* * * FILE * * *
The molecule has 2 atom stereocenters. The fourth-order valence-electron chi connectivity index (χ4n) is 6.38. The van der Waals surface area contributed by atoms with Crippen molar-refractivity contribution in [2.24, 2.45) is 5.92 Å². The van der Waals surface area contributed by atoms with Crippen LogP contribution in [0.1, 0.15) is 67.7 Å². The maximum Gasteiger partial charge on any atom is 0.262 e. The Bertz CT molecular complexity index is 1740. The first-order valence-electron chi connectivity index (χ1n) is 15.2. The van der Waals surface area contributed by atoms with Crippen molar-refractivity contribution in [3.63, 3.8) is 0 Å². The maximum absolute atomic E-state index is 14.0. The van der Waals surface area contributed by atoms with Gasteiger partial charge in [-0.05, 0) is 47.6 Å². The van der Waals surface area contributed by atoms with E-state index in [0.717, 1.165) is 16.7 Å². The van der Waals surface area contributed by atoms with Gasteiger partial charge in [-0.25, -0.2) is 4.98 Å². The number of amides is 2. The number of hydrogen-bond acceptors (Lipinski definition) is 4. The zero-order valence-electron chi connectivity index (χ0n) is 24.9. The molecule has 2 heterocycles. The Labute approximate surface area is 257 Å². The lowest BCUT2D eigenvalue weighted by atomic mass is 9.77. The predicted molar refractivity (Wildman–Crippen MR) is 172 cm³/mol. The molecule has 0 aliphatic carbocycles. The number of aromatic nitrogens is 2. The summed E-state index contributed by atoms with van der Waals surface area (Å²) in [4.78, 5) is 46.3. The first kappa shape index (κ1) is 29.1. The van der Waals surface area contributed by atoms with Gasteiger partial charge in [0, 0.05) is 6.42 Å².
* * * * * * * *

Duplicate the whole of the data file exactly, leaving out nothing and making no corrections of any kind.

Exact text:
The molecule has 2 atom stereocenters. The fourth-order valence-electron chi connectivity index (χ4n) is 6.38. The van der Waals surface area contributed by atoms with Crippen molar-refractivity contribution in [2.24, 2.45) is 5.92 Å². The van der Waals surface area contributed by atoms with Crippen LogP contribution in [0.1, 0.15) is 67.7 Å². The maximum Gasteiger partial charge on any atom is 0.262 e. The Bertz CT molecular complexity index is 1740. The first-order valence-electron chi connectivity index (χ1n) is 15.2. The van der Waals surface area contributed by atoms with Crippen molar-refractivity contribution in [3.63, 3.8) is 0 Å². The maximum absolute atomic E-state index is 14.0. The van der Waals surface area contributed by atoms with Gasteiger partial charge in [-0.05, 0) is 47.6 Å². The van der Waals surface area contributed by atoms with E-state index in [0.717, 1.165) is 16.7 Å². The van der Waals surface area contributed by atoms with Gasteiger partial charge in [-0.25, -0.2) is 4.98 Å². The number of amides is 2. The number of hydrogen-bond acceptors (Lipinski definition) is 4. The zero-order valence-electron chi connectivity index (χ0n) is 24.9. The molecule has 2 heterocycles. The Labute approximate surface area is 257 Å². The lowest BCUT2D eigenvalue weighted by atomic mass is 9.77. The predicted molar refractivity (Wildman–Crippen MR) is 172 cm³/mol. The molecule has 0 aliphatic carbocycles. The number of aromatic nitrogens is 2. The summed E-state index contributed by atoms with van der Waals surface area (Å²) in [4.78, 5) is 46.3. The first kappa shape index (κ1) is 29.1. The van der Waals surface area contributed by atoms with Gasteiger partial charge in [0, 0.05) is 6.42 Å².